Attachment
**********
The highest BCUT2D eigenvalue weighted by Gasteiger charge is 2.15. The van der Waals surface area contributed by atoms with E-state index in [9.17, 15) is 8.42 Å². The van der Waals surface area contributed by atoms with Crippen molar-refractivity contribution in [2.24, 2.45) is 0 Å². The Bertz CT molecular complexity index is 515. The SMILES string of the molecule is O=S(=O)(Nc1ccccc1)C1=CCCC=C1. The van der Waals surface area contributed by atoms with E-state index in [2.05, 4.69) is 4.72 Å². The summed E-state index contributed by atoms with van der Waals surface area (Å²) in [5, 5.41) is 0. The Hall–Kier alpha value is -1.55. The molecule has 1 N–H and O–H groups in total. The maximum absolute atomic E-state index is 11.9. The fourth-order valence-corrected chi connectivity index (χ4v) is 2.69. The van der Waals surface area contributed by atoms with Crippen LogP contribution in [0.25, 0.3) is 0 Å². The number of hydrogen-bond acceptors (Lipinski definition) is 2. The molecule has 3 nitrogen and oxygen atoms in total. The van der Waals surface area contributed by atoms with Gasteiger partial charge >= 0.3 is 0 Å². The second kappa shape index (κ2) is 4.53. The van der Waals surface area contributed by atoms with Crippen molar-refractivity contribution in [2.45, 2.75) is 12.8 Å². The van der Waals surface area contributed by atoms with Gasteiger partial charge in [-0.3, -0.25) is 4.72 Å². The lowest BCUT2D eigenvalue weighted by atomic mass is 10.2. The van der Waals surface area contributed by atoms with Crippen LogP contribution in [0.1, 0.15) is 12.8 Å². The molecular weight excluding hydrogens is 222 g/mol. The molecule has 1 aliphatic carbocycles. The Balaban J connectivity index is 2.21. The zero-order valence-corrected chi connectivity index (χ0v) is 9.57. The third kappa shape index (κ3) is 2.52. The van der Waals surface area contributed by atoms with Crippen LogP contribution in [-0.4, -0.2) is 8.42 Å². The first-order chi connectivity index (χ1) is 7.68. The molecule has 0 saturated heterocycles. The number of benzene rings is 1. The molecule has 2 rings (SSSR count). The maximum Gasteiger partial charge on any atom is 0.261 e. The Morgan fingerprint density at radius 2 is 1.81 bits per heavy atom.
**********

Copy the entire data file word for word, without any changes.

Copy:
The highest BCUT2D eigenvalue weighted by Gasteiger charge is 2.15. The van der Waals surface area contributed by atoms with E-state index in [9.17, 15) is 8.42 Å². The van der Waals surface area contributed by atoms with Crippen molar-refractivity contribution in [2.24, 2.45) is 0 Å². The Bertz CT molecular complexity index is 515. The SMILES string of the molecule is O=S(=O)(Nc1ccccc1)C1=CCCC=C1. The van der Waals surface area contributed by atoms with E-state index in [2.05, 4.69) is 4.72 Å². The summed E-state index contributed by atoms with van der Waals surface area (Å²) in [5, 5.41) is 0. The Hall–Kier alpha value is -1.55. The molecule has 1 N–H and O–H groups in total. The maximum absolute atomic E-state index is 11.9. The fourth-order valence-corrected chi connectivity index (χ4v) is 2.69. The van der Waals surface area contributed by atoms with Crippen LogP contribution in [0.25, 0.3) is 0 Å². The number of hydrogen-bond acceptors (Lipinski definition) is 2. The molecule has 3 nitrogen and oxygen atoms in total. The van der Waals surface area contributed by atoms with Gasteiger partial charge >= 0.3 is 0 Å². The second kappa shape index (κ2) is 4.53. The van der Waals surface area contributed by atoms with Crippen molar-refractivity contribution in [2.45, 2.75) is 12.8 Å². The van der Waals surface area contributed by atoms with Gasteiger partial charge in [-0.3, -0.25) is 4.72 Å². The lowest BCUT2D eigenvalue weighted by atomic mass is 10.2. The van der Waals surface area contributed by atoms with Crippen LogP contribution in [0.1, 0.15) is 12.8 Å². The molecular weight excluding hydrogens is 222 g/mol. The molecule has 1 aliphatic carbocycles. The Balaban J connectivity index is 2.21. The zero-order valence-corrected chi connectivity index (χ0v) is 9.57. The third kappa shape index (κ3) is 2.52. The van der Waals surface area contributed by atoms with Crippen LogP contribution in [-0.4, -0.2) is 8.42 Å². The first-order chi connectivity index (χ1) is 7.68. The molecule has 0 saturated heterocycles. The number of benzene rings is 1. The molecule has 2 rings (SSSR count). The maximum Gasteiger partial charge on any atom is 0.261 e. The Morgan fingerprint density at radius 2 is 1.81 bits per heavy atom.